The Electoral Commission figures show that the Greens had even more to spend on the campaign than even Act, National or Labour. After Russel Norman, Act’s John Boscawen spent $33,232, Labour’s successful David Shearer spent $30,607, and National’s Melissa Lee spent $23,507. In terms of expenditure per vote by these major candidates, Russel Norman’s very high $15 per vote was only surpassed by John Boscawen, whose 968 votes cost $33 each. National’s votes cost nearly $7, and Labour’s votes were only $2.33 each. The candidate returns for the Mt Albert by-election can be downloaded here (in PDF of Excel format).
Russel Norman’s huge spend up is worth commenting further on, as it mirrors changes in Green Party political finance elsewhere, indicates some important lessons for the regulation of political finance, and raises further questions about his declaration of taxpayer parliamentary resources.
As I commented in March in a post entitled Greens spent $1.7m in 2008 election campaign, the Green Party is now one of the rich parties in Parliament. The party spent a record $1,706,633 fighting the 2008 election, which amounted to $10.83 per vote. This showed that a party that was once a humble grassroots, resource-poor party is now heavily professionalized and is the third highest spending party – once again outspending the Act Party.
The Greens are clearly now very well-resourced with access to private money that rivals the other mainstream parties, and increasingly they are making use of that money. But even back in last year’s election campaign, the average Green candidate only spent $1,020, and although by-election spending is always more than that for electorates in general election, it’s still interesting that the Green’s 2009 expenditure was nearly 40 times greater than that average. In fact all Green Party candidates as a whole only spent a total of $40,816 between January and November 2008.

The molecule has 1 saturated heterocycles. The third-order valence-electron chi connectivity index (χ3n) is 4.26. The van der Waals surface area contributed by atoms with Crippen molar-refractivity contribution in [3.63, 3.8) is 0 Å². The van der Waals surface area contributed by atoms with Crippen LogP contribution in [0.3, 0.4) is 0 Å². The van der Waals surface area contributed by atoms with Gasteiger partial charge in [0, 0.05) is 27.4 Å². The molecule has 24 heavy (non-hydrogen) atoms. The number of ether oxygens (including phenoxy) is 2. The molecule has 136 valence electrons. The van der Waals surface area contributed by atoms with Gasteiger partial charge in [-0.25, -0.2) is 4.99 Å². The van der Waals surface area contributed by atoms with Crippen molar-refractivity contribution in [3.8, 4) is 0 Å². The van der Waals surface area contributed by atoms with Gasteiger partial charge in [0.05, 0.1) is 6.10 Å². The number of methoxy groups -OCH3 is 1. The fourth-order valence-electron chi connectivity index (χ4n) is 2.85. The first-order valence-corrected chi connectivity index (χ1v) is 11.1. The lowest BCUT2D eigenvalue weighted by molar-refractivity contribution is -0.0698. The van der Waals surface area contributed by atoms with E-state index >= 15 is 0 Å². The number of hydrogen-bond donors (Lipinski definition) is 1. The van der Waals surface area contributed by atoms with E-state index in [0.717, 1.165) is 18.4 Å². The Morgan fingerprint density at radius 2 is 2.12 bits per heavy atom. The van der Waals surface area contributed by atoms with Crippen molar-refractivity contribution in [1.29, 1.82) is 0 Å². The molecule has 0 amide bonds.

Of course the fact that in Mt Albert Norman only got 2567 votes for his $39,071 points to the lesson that greater campaign expenditures don’t simply lead to greater votes, as the proponents of political finance reform so often mistakenly assume. As I’ve pointed out before with the Greens – and other parties – there doesn’t seem to be any correlation between how much they spend on flashy billboards on media advertising, and the votes they obtain. Yet Norman and others have a mantra that ‘money buys elections’ and then design highly restrictive electoral law based on that myth.
But perhaps the Greens’ expenditure disclosure for the Mt Albert by-election is more complicated than it seems at first glance. Could the party really have spent that much private money on what was seen as a fairly lackluster campaign?
It could instead be that the Greens have actually included in their expenditure return the money spent from their parliamentary budgets. To a tiny degree, they did this with their 2008 general election return. Perhaps in this new era of demand for transparency and accountability of taxpayer funds they’ve taken a highly-cautious approach of including the money that Russel Norman used from his MP expenses etc.
After all, as I wrote in the blog post during the by-election, Norman was the only non-Auckland MP running in the electorate – see: MP expenses and corruption in Mt Albert? I asked: ‘Is the Green candidate, and Wellington-based MP, Russel Norman really paying his own way to Auckland and finding his own accommodation during his campaigning?’ Although there was no satisfactory answer to that question, I also concluded that ‘Norman should declare whether he has used any taxpayer funds on his campaign, including travel expenses and accommodation claims for his many, many trips to Mt Albert since Helen Clark announced her departure from Parliament’. I also said that ‘Arguably Russel Norman should really be declaring the receipt of donations from the Parliamentary Service too – if in fact he is using Parliamentary Service resources to be in Auckland’. So maybe he’s merely following this advice.
For more on this, see: A critique of the Greens’ political finance disclosure